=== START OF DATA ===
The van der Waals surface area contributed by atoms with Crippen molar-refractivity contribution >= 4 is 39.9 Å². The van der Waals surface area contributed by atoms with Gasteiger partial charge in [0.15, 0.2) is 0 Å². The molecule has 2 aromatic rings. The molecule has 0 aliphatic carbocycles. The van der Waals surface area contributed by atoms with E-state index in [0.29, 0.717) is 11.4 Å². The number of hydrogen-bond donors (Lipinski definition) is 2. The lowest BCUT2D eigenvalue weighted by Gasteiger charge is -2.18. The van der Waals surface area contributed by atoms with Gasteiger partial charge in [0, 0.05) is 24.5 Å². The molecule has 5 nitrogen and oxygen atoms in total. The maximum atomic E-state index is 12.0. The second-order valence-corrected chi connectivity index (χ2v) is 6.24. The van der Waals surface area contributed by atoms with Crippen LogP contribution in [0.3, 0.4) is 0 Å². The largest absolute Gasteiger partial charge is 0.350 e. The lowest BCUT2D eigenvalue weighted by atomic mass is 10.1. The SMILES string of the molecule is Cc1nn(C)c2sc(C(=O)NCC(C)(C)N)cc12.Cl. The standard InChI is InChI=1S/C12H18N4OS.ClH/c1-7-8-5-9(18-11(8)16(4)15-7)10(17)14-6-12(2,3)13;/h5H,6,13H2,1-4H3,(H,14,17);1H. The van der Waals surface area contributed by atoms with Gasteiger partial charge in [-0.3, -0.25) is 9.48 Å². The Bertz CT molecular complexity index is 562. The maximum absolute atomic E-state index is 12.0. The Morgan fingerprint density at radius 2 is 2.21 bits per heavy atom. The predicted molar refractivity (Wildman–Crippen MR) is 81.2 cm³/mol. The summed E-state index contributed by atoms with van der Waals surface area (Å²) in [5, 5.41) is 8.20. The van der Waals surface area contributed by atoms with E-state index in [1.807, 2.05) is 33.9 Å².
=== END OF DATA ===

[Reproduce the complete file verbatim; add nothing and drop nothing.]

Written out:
The van der Waals surface area contributed by atoms with Crippen molar-refractivity contribution >= 4 is 39.9 Å². The van der Waals surface area contributed by atoms with Gasteiger partial charge in [0.15, 0.2) is 0 Å². The molecule has 2 aromatic rings. The molecule has 0 aliphatic carbocycles. The van der Waals surface area contributed by atoms with E-state index in [0.29, 0.717) is 11.4 Å². The number of hydrogen-bond donors (Lipinski definition) is 2. The lowest BCUT2D eigenvalue weighted by Gasteiger charge is -2.18. The van der Waals surface area contributed by atoms with Gasteiger partial charge in [0, 0.05) is 24.5 Å². The molecule has 5 nitrogen and oxygen atoms in total. The maximum atomic E-state index is 12.0. The second-order valence-corrected chi connectivity index (χ2v) is 6.24. The van der Waals surface area contributed by atoms with Crippen LogP contribution in [0.3, 0.4) is 0 Å². The largest absolute Gasteiger partial charge is 0.350 e. The lowest BCUT2D eigenvalue weighted by atomic mass is 10.1. The SMILES string of the molecule is Cc1nn(C)c2sc(C(=O)NCC(C)(C)N)cc12.Cl. The standard InChI is InChI=1S/C12H18N4OS.ClH/c1-7-8-5-9(18-11(8)16(4)15-7)10(17)14-6-12(2,3)13;/h5H,6,13H2,1-4H3,(H,14,17);1H. The van der Waals surface area contributed by atoms with Gasteiger partial charge in [-0.3, -0.25) is 9.48 Å². The Bertz CT molecular complexity index is 562. The maximum absolute atomic E-state index is 12.0. The Morgan fingerprint density at radius 2 is 2.21 bits per heavy atom. The predicted molar refractivity (Wildman–Crippen MR) is 81.2 cm³/mol. The summed E-state index contributed by atoms with van der Waals surface area (Å²) in [5, 5.41) is 8.20. The van der Waals surface area contributed by atoms with E-state index in [1.807, 2.05) is 33.9 Å².